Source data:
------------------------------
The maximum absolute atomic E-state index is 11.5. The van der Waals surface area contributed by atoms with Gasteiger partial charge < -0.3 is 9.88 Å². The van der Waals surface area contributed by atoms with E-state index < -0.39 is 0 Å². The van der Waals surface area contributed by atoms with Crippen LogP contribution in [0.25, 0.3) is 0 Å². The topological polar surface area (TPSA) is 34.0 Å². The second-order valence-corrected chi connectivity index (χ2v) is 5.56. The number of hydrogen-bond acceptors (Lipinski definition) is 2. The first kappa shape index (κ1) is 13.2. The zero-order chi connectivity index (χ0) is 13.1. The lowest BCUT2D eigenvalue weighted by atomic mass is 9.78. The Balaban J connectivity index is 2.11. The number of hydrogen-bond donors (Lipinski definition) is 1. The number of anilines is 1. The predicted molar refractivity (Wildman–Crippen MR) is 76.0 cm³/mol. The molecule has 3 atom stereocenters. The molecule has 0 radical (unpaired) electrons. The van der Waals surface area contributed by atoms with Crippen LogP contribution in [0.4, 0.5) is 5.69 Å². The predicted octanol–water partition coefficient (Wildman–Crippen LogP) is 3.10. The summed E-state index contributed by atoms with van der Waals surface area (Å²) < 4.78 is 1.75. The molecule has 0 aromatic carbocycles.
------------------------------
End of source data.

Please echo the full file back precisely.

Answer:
The maximum absolute atomic E-state index is 11.5. The van der Waals surface area contributed by atoms with Gasteiger partial charge < -0.3 is 9.88 Å². The van der Waals surface area contributed by atoms with E-state index < -0.39 is 0 Å². The van der Waals surface area contributed by atoms with Crippen LogP contribution in [0.25, 0.3) is 0 Å². The topological polar surface area (TPSA) is 34.0 Å². The second-order valence-corrected chi connectivity index (χ2v) is 5.56. The number of hydrogen-bond acceptors (Lipinski definition) is 2. The first kappa shape index (κ1) is 13.2. The zero-order chi connectivity index (χ0) is 13.1. The lowest BCUT2D eigenvalue weighted by atomic mass is 9.78. The Balaban J connectivity index is 2.11. The number of hydrogen-bond donors (Lipinski definition) is 1. The number of anilines is 1. The predicted molar refractivity (Wildman–Crippen MR) is 76.0 cm³/mol. The molecule has 3 atom stereocenters. The molecule has 0 radical (unpaired) electrons. The van der Waals surface area contributed by atoms with Crippen LogP contribution in [0.4, 0.5) is 5.69 Å². The predicted octanol–water partition coefficient (Wildman–Crippen LogP) is 3.10. The summed E-state index contributed by atoms with van der Waals surface area (Å²) < 4.78 is 1.75. The molecule has 0 aromatic carbocycles.